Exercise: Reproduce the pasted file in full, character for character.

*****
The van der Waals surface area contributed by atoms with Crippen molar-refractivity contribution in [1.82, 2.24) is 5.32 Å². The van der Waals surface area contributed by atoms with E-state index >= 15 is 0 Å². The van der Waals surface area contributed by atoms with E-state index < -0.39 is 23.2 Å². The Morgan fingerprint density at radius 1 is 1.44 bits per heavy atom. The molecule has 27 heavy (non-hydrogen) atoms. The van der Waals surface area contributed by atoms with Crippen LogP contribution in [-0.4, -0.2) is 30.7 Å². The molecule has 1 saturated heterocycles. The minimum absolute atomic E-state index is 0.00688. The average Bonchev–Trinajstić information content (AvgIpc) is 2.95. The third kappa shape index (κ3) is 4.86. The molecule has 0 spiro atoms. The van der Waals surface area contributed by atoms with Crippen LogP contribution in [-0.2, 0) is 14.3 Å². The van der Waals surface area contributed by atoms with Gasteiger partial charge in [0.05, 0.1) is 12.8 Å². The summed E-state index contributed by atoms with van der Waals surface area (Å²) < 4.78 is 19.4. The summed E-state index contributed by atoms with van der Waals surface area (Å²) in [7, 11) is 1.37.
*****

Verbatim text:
The van der Waals surface area contributed by atoms with Crippen molar-refractivity contribution in [1.82, 2.24) is 5.32 Å². The van der Waals surface area contributed by atoms with E-state index >= 15 is 0 Å². The van der Waals surface area contributed by atoms with E-state index < -0.39 is 23.2 Å². The Morgan fingerprint density at radius 1 is 1.44 bits per heavy atom. The molecule has 27 heavy (non-hydrogen) atoms. The van der Waals surface area contributed by atoms with Crippen LogP contribution in [-0.4, -0.2) is 30.7 Å². The molecule has 1 saturated heterocycles. The minimum absolute atomic E-state index is 0.00688. The average Bonchev–Trinajstić information content (AvgIpc) is 2.95. The third kappa shape index (κ3) is 4.86. The molecule has 0 spiro atoms. The van der Waals surface area contributed by atoms with Crippen LogP contribution in [-0.2, 0) is 14.3 Å². The van der Waals surface area contributed by atoms with Gasteiger partial charge in [0.05, 0.1) is 12.8 Å². The summed E-state index contributed by atoms with van der Waals surface area (Å²) < 4.78 is 19.4. The summed E-state index contributed by atoms with van der Waals surface area (Å²) in [7, 11) is 1.37.